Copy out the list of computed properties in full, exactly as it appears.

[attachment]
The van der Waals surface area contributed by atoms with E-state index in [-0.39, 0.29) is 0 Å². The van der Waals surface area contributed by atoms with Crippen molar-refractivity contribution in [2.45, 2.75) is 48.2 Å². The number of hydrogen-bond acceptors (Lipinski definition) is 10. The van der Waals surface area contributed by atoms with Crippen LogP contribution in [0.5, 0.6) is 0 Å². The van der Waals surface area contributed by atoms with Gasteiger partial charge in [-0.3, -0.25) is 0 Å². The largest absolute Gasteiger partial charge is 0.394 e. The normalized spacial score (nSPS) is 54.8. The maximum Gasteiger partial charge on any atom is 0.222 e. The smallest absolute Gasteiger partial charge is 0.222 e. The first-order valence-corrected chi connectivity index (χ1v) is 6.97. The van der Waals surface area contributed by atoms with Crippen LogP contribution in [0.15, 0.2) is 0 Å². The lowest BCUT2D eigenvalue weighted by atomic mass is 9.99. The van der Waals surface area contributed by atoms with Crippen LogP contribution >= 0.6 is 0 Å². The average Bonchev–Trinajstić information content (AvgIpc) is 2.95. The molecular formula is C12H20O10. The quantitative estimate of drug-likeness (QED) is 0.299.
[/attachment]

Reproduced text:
The van der Waals surface area contributed by atoms with E-state index in [-0.39, 0.29) is 0 Å². The van der Waals surface area contributed by atoms with Crippen molar-refractivity contribution in [2.45, 2.75) is 48.2 Å². The number of hydrogen-bond acceptors (Lipinski definition) is 10. The van der Waals surface area contributed by atoms with Crippen LogP contribution in [0.5, 0.6) is 0 Å². The van der Waals surface area contributed by atoms with Gasteiger partial charge in [-0.3, -0.25) is 0 Å². The largest absolute Gasteiger partial charge is 0.394 e. The normalized spacial score (nSPS) is 54.8. The maximum Gasteiger partial charge on any atom is 0.222 e. The smallest absolute Gasteiger partial charge is 0.222 e. The first-order valence-corrected chi connectivity index (χ1v) is 6.97. The van der Waals surface area contributed by atoms with Crippen LogP contribution in [0.15, 0.2) is 0 Å². The lowest BCUT2D eigenvalue weighted by atomic mass is 9.99. The van der Waals surface area contributed by atoms with Crippen LogP contribution >= 0.6 is 0 Å². The average Bonchev–Trinajstić information content (AvgIpc) is 2.95. The molecular formula is C12H20O10. The quantitative estimate of drug-likeness (QED) is 0.299.